'Tristan und Isolde' Shines
'Tristan und Isolde' Shines
Aug. 02, 1998
SEATTLE (AP) _ Flagstad and Melchior. Nilsson and Vickers. And now, Eaglen and Heppner.
The Seattle Opera wrote a glorious new chapter in the performing history of Wagner's ``Tristan und Isolde'' on Saturday night when it premiered a production starring soprano Jane Eaglen and tenor Ben Heppner.
It may be no exaggeration to call it the finest performance the world has seen of this astonishingly difficult masterwork in the past quarter-century.
Wagner poured all of his passion, his frustration, his rage and his longing into the nearly four hours of music that accompanies his retelling of the love between the Irish princess and the Cornish knight, their betrayal of King Marke, and their remorse and deaths. There is almost no external action _ the opera takes place in the hearts and minds of the hero and heroine, who must give voice to their innermost thoughts against the backdrop of a feverish orchestral accompaniment.
Eaglen and Heppner, emerging superstars just now reaching their vocal maturity, were singing the title roles for the first time anywhere, and both surpassed expectations.
Not since the retirement of Birgit Nilsson has there been a singer with the effortless amplitude of sheer sound to do justice to Isolde. Eaglen hit every high note dead-on with thrilling power in such outbursts as Isolde's curse, but she also caressed the vocal line with delicacy in quieter moments. Never has her voice sounded more focused, her interpretation more committed. At the end of the evening, as she stood over the body of Tristan and prepared to join him in death, she sang a ``Liebestod'' of melting beauty and freshness _ and sounded as if she could have gone on for another four hours.
Heppner matched her, note for gleaming note. His uniquely sweet heroic tenor stood up to every test, from the ecstatic love duet of Act 2 to the delirious monologue in Act 3 as Tristan lies mortally wounded at his ancestral home on the coast of Brittany. His abandon as he sees Isolde's ship arrive and rips off his bandages in excitement was both harrowing and deeply moving. Only a slight cracking on one note in that last scene suggested any sense of strain in his performance.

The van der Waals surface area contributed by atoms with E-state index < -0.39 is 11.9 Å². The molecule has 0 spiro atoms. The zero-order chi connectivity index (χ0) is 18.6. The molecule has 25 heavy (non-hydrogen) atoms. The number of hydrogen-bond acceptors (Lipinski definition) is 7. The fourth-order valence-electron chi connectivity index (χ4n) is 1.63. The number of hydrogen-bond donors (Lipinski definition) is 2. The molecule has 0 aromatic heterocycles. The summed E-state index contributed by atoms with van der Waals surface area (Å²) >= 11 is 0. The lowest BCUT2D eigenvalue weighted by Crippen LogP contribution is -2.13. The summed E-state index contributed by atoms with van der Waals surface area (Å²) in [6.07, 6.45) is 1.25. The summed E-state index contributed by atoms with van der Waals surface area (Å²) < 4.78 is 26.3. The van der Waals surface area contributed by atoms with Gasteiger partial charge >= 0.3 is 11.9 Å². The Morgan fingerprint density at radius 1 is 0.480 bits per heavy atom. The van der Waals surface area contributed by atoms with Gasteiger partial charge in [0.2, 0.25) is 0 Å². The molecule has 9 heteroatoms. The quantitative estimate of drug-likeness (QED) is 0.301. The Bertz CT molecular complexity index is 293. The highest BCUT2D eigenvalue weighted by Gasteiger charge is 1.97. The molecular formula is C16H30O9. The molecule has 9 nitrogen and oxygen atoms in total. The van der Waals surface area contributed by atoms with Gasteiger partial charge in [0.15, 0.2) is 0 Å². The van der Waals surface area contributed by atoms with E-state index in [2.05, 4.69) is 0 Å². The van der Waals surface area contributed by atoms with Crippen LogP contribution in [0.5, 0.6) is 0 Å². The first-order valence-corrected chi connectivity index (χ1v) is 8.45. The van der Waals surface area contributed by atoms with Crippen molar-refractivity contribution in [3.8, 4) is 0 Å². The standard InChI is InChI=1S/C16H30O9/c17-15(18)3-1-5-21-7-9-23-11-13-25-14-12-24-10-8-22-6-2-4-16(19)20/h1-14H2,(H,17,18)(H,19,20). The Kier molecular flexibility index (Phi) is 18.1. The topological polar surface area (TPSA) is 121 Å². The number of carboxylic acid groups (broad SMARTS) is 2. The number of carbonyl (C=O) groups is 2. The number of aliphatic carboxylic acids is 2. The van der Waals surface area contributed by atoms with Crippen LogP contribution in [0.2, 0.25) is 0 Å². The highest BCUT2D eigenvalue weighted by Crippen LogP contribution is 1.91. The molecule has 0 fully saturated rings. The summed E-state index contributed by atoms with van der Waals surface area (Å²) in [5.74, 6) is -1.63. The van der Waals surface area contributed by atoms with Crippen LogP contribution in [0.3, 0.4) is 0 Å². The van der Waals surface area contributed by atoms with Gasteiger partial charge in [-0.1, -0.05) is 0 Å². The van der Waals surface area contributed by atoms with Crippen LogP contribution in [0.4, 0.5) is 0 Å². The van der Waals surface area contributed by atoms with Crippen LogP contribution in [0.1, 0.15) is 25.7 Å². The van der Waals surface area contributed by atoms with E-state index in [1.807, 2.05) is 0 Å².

How rare, and how gratifying, to hear this grueling role actually sung, not barked as most Tristans are forced to do. The last tenor equal to the task was Jon Vickers, who sang it only toward the end of his career starting in the 1970s. Before that, you'd have to go back to Lauritz Melchior, partner to Kirsten Flagstad and Helen Traubel in the 1930s and '40s.
To be sure, there's more to ``Tristan'' than the two lovers _ though not much more. Speight Jenkins, the Seattle Opera general director who had long dreamed of uniting Eaglen and Heppner, saw to it that the production did not let them down.
As Isolde's faithful maid Brangaene, mezzo Michelle DeYoung sang ardently, though the famous ``Habet Acht'' in Act 2 when she warns the lovers of danger didn't float with ideal steadiness. As Tristan's sidekick Kurwenal, baritone Greer Grimsley displayed a black voice of prodigious power. Peter Rose's warm bass made King Marke's lament over his betrayal sympathetic instead of tedious.
Conductor Armin Jordan drew remarkable playing from the orchestra, which sailed through the long evening with barely a misstep.
Stage director Francesca Zambello, assisted by scenery and costume designer Alison Chitty, created a production that mixed ingenuity with excess. A large chrome cube placed center stage provided the effective core for all three acts, first as Isolde's stateroom with the ship's deck looming above her, then as her chamber in Marke's castle, and finally as Tristan's refuge. But why the bare-chested sailors apparently stoking the boiler aboard a sailing ship? And why a snowfall for Act 2, when Wagner specifies a summer night?
Zambello's best contribution was her sensitive handling of the chief protagonists. Eaglen, whose large size undeniably is at odds with the role of a legendary beauty, was given a minimum amount of movement and never allowed to look silly.
Eaglen and Heppner will sing their roles at seven more performances this month and will be reunited in the fall of 1999 in a new production of ``Tristan'' at New York's Metropolitan Opera. After that, with luck, the English soprano and the Canadian tenor should be poised for a partnership that will carry well into the next century.